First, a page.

Independence | we were so much older then

“On July 4, 1776, the Continental Congress approved the Declaration of Independence, setting the 13 colonies on the road to freedom as a sovereign nation. This most American of holidays will be marked with typical festivities ranging from fireworks, parades and concerts to more casual family gatherings and barbecues across the country. As we celebrate this Independence Day, we reflect on how our Founding Fathers enshrined the importance of statistics in our Constitution as a vital tool for measuring our people, places and economy.” – US Census Bureau

US census july 4

  • John Hancock was the first signer, and a merchant by trade.
  • Benjamin Franklin, who represented Pennsylvania, was the oldest of the signers at age 70.
  • Currently, there are eight senators who are in their 80s, 17 are in their 70s, 38 are in their 60s, 23 are in their 50s, 13 are in their 40s, and 1 is in his 30s.
  • The average age of Members of the House at the beginning of the 115th Congress was 57.8 years; of Senators, 61.8 years, among the oldest in U.S. history.

“As it turns out, many Founding Fathers were younger than 40 years old in 1776, with several qualifying as Founding Teenagers or Twentysomethings. And though the average age of the signers of the Declaration of Independence was 44, more than a dozen of them were 35 or younger.” – Slate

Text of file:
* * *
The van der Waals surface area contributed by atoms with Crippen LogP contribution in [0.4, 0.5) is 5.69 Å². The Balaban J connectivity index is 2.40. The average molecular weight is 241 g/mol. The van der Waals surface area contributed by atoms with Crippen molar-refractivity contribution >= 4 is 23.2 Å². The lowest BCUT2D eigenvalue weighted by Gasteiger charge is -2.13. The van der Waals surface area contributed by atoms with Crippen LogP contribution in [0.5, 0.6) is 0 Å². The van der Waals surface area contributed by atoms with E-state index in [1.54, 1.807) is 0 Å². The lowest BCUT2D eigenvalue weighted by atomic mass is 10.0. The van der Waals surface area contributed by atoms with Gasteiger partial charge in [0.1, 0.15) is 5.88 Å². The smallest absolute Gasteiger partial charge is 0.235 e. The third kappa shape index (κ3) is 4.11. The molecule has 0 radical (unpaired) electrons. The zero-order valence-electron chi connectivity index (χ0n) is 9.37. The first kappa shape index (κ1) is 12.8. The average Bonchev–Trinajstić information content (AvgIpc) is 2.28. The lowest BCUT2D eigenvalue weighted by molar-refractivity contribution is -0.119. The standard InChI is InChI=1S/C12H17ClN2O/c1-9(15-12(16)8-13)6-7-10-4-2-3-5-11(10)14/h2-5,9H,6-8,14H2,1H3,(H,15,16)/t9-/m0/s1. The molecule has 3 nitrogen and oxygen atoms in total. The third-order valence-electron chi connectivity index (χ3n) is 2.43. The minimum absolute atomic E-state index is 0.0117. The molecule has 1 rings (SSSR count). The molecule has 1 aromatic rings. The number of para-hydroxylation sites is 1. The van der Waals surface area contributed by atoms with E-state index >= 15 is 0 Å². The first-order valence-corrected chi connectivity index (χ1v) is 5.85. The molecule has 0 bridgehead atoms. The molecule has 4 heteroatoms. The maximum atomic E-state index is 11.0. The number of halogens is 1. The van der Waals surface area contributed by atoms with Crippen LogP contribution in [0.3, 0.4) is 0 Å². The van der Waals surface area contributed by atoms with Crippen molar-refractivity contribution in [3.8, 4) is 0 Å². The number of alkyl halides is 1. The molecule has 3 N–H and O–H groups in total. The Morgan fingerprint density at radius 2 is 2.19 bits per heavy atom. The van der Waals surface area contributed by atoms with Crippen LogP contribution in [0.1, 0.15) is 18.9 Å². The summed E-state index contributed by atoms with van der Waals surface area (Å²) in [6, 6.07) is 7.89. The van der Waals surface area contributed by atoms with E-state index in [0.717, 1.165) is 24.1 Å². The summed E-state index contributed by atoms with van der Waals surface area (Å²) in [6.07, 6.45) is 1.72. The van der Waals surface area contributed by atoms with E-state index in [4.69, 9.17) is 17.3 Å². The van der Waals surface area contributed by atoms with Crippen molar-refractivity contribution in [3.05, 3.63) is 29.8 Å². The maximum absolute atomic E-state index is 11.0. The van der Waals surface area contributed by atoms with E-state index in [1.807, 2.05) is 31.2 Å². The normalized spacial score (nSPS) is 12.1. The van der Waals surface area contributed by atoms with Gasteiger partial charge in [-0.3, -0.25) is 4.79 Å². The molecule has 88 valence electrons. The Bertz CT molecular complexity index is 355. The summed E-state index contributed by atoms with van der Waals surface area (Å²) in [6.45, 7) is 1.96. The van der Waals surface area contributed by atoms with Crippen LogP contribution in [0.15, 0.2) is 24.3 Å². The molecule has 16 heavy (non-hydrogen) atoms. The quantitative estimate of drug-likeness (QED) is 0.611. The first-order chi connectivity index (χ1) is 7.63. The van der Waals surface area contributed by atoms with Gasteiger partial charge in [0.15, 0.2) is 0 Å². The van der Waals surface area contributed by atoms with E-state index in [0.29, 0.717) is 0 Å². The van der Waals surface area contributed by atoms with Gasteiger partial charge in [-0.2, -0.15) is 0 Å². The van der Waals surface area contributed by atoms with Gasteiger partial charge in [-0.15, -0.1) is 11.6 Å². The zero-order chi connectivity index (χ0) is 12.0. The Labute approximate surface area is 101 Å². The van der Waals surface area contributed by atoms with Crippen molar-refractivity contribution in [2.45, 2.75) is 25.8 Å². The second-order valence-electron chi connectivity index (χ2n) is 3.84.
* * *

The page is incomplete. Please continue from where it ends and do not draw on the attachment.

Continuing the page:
Maybe because of the fervor of the times then, the founders were so much wiser and older then. Maybe because of the comfort of the times in the Congress now, the members are so less wiser and so less younger now.

Listen to the Byrds and reflect.




  1. So as this antiquated group of legislators considers a new appointment to the Supreme Court, it focuses on abortion. The tougher questions facing the next generation will focus on state vs. parental rights, genetic engineering, cloning, and euthanasia. We’re doomed.

  2. Your identifying just some of the issues [and there are so many more] makes us wonder how many of these aged trough-huggers even understand or care about the ramifications on younger generations.

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